What if Microsoft really did open-source Windows?

When Microsoft said it wouldn't rule out putting Windows in the open source domain, people scoffed -- but it could be a shrewd business move for the cloud era

open windows
Credit: flickr/Angelo DeSantis

A couple of weeks ago, Microsoft Azure CTO Mark Russinovich wouldn't rule out the notion that Windows might go open source. In fact, he said it was “definitely possible.”

While the idea might seem laughable, now would be the perfect time for Microsoft to open-source Windows. After all, whether Windows is open source or proprietary no longer matters. With so much of our lives moving to the cloud, who cares?

In fact, were Microsoft to open-source Windows, it could prove to be an exceptionally rational way to drive more business to its cloud services.

Billions of reasons to stay closed

Let’s be clear: Microsoft has been actively contributing to open source communities for years. Within Redmond, open source isn’t new. It’s routine.

Sure, that wasn’t always the case (cue the “open source is a cancer” walk down memory lane). But as Microsoft learned that the lifeblood of successful software -- developers -- demanded source code, it complied in a big way.

Most recently Microsoft open-sourced .Net, a major coup within the company, if insufficient to move the industry. The .Net action is the culmination of a long shift toward more openness, started under Steve Ballmer but accelerated under Satya Nadella.

Yet Microsoft has shown no interest in open-sourcing Windows or Office, its two big cash cows. Why would it? Its financial foundation rests on these profit machines. Even making Office run on open source Linux has been verboten within the company.

While Microsoft has been open to open source, it has been selective about how it's applied. As such, the company has been willing to open-source complements to proprietary products, but decidedly closed on open-sourcing core revenue generators.

Until now ... maybe.

The money’s in the cloud

By acknowledging the possibility of open source Windows, Russinovich said far more about software value than about changing feelings regarding intellectual property within Microsoft.

One of the primary reasons developers flocked to open source: It improved agility while lowering costs. But now those same benefits are delivered even better by the cloud, as RedMonk analyst Stephen O’Grady highlights:

[F]rom a convenience standpoint, open source does not enjoy the same advantages over its [cloud] services counterparts that it did over proprietary competitors. Open source is typically less convenient than service-based alternatives, in fact. If it’s easier to download and spin up an open source database than talk to a salesperson, it’s even easier to download nothing at all and make setup, operation and backup of that database someone else’s problem.

This has led to the broad, accelerating adoption of cloud services by developers and the companies that employ them. Amazon Web Services is already a multi-billion-dollar business and Microsoft Azure is starting to catch up.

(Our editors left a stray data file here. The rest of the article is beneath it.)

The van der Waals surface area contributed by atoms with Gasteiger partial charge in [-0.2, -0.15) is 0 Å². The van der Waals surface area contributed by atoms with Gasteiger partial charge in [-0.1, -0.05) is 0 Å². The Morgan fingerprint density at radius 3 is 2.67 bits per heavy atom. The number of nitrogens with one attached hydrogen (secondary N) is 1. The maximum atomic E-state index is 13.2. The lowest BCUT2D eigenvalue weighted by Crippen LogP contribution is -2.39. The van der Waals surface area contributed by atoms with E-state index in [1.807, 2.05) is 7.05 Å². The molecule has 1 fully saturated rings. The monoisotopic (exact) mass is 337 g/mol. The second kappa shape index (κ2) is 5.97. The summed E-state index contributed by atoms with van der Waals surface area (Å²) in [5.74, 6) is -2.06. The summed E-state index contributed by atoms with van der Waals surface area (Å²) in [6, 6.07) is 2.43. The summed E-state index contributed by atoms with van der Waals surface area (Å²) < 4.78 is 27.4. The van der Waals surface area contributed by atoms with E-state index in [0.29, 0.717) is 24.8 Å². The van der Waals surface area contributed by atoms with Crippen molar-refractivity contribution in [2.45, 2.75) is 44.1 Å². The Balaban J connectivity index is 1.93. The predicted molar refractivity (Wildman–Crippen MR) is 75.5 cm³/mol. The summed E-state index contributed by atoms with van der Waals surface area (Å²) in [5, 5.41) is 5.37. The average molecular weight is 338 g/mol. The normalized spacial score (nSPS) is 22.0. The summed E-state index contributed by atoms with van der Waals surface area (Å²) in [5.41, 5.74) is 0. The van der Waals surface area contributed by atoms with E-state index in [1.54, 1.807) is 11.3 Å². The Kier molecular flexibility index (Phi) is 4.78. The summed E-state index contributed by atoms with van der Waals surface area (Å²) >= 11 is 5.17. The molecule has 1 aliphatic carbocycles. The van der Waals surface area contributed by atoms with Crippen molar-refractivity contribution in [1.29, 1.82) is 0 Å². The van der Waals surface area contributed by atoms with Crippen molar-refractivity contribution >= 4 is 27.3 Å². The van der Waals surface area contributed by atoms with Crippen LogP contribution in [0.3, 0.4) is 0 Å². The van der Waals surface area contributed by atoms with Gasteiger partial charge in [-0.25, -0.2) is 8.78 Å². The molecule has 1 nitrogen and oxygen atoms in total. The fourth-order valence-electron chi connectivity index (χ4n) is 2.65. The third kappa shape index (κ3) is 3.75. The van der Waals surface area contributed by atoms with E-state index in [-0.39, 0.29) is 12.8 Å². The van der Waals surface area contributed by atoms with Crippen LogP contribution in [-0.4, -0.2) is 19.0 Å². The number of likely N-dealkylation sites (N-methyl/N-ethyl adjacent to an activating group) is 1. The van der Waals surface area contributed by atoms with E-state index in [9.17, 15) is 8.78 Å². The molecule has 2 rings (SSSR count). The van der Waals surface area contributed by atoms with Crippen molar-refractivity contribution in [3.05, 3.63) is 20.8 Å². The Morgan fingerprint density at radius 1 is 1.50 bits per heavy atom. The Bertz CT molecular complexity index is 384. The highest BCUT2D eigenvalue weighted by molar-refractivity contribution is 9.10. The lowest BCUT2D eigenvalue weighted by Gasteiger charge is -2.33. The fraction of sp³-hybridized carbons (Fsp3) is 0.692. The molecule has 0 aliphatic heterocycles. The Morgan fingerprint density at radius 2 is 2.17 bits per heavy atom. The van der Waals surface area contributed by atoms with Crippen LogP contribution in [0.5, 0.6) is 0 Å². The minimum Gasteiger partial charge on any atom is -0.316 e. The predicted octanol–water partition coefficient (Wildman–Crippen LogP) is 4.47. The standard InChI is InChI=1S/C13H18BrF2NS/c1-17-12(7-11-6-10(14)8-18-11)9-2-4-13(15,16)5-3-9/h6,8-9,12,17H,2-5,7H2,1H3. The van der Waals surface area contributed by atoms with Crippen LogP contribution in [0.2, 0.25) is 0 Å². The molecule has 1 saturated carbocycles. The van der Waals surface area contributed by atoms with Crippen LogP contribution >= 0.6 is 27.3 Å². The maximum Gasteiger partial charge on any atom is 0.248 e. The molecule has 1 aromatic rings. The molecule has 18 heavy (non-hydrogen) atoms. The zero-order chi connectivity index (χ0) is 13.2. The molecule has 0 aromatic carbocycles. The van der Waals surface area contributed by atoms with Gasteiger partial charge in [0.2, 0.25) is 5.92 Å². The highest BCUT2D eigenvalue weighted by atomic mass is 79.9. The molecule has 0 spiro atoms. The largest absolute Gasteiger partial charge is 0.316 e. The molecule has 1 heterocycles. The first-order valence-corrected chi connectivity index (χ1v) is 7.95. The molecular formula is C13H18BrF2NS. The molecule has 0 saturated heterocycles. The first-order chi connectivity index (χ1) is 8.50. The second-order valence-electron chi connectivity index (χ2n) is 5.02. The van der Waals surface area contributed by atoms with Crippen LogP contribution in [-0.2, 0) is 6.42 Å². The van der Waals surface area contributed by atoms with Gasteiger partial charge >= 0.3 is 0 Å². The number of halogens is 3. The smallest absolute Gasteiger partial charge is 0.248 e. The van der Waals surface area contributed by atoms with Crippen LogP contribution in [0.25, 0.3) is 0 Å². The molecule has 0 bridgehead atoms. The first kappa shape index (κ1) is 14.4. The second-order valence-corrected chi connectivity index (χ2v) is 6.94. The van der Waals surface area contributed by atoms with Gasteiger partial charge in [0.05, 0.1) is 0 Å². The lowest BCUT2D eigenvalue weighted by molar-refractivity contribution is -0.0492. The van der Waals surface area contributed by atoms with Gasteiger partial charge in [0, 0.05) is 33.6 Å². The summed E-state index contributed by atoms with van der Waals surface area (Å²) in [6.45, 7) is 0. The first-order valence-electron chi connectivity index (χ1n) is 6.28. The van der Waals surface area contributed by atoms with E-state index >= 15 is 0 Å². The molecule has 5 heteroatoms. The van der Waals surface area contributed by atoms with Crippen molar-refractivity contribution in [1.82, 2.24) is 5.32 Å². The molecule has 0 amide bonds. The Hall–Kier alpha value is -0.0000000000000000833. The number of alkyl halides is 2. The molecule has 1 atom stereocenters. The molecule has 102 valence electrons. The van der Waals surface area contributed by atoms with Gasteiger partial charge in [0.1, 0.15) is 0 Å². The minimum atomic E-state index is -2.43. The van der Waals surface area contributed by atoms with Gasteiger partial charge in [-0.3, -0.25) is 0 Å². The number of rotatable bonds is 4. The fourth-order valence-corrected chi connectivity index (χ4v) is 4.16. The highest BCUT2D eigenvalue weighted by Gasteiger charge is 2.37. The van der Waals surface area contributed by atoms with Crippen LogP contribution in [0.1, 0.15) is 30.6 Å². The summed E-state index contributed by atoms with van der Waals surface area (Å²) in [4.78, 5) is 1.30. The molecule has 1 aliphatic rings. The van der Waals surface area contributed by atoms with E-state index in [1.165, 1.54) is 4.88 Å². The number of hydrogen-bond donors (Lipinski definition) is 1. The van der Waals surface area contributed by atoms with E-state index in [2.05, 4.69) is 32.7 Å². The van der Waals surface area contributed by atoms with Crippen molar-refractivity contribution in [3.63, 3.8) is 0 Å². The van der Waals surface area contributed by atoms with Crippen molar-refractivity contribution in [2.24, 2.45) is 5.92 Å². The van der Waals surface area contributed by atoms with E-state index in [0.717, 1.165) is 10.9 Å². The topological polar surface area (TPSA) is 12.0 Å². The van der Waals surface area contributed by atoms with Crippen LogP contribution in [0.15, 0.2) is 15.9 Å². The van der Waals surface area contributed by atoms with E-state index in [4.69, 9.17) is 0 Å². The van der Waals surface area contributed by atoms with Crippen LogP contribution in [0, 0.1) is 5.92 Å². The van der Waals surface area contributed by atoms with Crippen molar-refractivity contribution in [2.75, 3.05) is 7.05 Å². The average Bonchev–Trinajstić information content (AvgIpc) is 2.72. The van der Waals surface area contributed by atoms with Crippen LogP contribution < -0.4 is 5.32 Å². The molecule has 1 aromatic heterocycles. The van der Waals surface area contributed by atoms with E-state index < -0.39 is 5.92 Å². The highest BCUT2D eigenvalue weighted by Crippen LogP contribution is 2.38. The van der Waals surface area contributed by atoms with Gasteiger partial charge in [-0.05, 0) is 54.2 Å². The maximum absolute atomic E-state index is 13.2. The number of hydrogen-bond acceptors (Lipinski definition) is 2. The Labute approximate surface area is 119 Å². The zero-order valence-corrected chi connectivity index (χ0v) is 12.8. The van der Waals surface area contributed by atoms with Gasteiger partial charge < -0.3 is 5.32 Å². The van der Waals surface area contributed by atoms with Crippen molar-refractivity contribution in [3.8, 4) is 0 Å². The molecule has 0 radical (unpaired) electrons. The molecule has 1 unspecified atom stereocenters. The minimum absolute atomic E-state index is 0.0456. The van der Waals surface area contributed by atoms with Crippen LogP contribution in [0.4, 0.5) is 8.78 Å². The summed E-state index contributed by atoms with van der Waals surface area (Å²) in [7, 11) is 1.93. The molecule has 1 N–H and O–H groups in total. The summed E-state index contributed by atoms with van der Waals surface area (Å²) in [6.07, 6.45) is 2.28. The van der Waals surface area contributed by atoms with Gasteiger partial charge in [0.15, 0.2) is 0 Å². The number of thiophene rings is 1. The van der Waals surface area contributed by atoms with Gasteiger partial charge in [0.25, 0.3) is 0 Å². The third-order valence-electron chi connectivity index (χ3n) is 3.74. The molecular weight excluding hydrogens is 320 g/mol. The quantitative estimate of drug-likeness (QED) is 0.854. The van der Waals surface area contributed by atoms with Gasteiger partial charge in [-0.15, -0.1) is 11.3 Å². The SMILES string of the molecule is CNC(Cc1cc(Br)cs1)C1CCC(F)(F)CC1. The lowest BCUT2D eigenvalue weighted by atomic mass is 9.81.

But it’s not only public IaaS that's minting money for vendors. Indeed, SaaS companies such as Salesforce and Workday are making even more. No matter which forecast you choose, the cloud is gargantuan -- and growing.

Which makes it comparatively easy to justify open-sourcing Windows, right at the point when it no longer promises to persist as a cash cow.

The new lock-in

Think about Microsoft's strategy up until now: open-sourcing complements to proprietary products. But today, the client is merely a complement to drive more cloud services, which is where the money is going forward.

Why? Because that’s where the new lock-in resides, as O’Grady declares:

[V]endors...have not forgotten one of the primary lessons of the proprietary software market: locking in customers is good for business. As Shapiro and Varian put it 1999, “the profits you can earn from a customer – on a going-forward, present-value basis – exactly equal the total switching costs” (emphasis theirs). Put another way, then, the more it costs to switch, the more profits it is possible in theory to extract.

It turns out switching costs in the cloud are equal to or greater than what they were in the on-premise era. Once I build my app on AWS or, more poignantly, dump my corporate data into Salesforce, the likelihood that I’m going to be able to easily switch is less than zero.

The cloud, in short, is sticky.

It's also profitable. Ever wonder why Google is so keen to give away Android? Not because it’s generous and good, but because it collects advertising cash from Internet users. The more people with a smartphone, the more Google’s top line swells. The core is the advertising business; Android is a complement.

In like manner, Microsoft has been open-sourcing .Net and other development tools because this drives more adoption of its proprietary products like SQL Server. In like manner, open-sourcing Windows may end up driving more adoption of Office 365, Azure, or other cloud services.

This is not to suggest that Microsoft is being duplicitous in how it approaches open source. Rather, it’s merely to say that Microsoft is finally, consistently being rational in its approach to open source.

After all, it has always been the case that open-sourcing a company’s complements was good for business. The problem for most so-called open source vendors is that the core and complements are the same, so they end up open-sourcing away their ability to sell anything. Microsoft has simply caught up with the state of the art for building 21st-century software businesses -- and is making the cloud the core.

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